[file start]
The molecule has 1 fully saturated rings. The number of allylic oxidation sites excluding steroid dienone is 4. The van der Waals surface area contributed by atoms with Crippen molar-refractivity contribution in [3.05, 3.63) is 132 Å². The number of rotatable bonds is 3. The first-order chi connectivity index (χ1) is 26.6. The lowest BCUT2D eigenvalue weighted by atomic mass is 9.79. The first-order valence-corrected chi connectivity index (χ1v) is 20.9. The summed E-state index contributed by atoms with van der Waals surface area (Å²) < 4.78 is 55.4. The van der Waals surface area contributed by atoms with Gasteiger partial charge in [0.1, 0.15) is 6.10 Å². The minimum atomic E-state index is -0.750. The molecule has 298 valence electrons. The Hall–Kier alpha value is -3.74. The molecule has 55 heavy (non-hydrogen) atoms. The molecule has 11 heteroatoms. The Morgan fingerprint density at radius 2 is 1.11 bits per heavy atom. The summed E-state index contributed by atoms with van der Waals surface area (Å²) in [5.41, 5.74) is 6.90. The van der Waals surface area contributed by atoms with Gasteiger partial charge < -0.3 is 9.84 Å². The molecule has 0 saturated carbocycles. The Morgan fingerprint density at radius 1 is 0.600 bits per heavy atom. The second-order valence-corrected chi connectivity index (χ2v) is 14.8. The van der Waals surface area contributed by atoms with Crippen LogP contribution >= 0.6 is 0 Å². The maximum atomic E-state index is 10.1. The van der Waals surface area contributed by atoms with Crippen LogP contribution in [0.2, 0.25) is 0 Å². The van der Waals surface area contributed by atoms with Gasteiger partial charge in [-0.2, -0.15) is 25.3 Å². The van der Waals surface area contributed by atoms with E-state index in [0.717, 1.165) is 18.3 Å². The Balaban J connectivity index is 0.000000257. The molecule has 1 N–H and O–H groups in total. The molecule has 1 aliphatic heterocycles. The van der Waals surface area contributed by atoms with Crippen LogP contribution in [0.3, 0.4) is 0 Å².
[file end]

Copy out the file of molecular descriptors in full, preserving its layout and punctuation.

The molecule has 1 fully saturated rings. The number of allylic oxidation sites excluding steroid dienone is 4. The van der Waals surface area contributed by atoms with Crippen molar-refractivity contribution in [3.05, 3.63) is 132 Å². The number of rotatable bonds is 3. The first-order chi connectivity index (χ1) is 26.6. The lowest BCUT2D eigenvalue weighted by atomic mass is 9.79. The first-order valence-corrected chi connectivity index (χ1v) is 20.9. The summed E-state index contributed by atoms with van der Waals surface area (Å²) < 4.78 is 55.4. The van der Waals surface area contributed by atoms with Gasteiger partial charge in [0.1, 0.15) is 6.10 Å². The minimum atomic E-state index is -0.750. The molecule has 298 valence electrons. The Hall–Kier alpha value is -3.74. The molecule has 55 heavy (non-hydrogen) atoms. The molecule has 11 heteroatoms. The Morgan fingerprint density at radius 2 is 1.11 bits per heavy atom. The summed E-state index contributed by atoms with van der Waals surface area (Å²) in [5.41, 5.74) is 6.90. The van der Waals surface area contributed by atoms with Gasteiger partial charge < -0.3 is 9.84 Å². The molecule has 0 saturated carbocycles. The Morgan fingerprint density at radius 1 is 0.600 bits per heavy atom. The second-order valence-corrected chi connectivity index (χ2v) is 14.8. The van der Waals surface area contributed by atoms with Crippen LogP contribution >= 0.6 is 0 Å². The maximum atomic E-state index is 10.1. The van der Waals surface area contributed by atoms with Crippen LogP contribution in [0.2, 0.25) is 0 Å². The van der Waals surface area contributed by atoms with Gasteiger partial charge in [-0.2, -0.15) is 25.3 Å². The van der Waals surface area contributed by atoms with E-state index in [0.717, 1.165) is 18.3 Å². The Balaban J connectivity index is 0.000000257. The molecule has 1 N–H and O–H groups in total. The molecule has 1 aliphatic heterocycles. The van der Waals surface area contributed by atoms with Crippen LogP contribution in [0.3, 0.4) is 0 Å².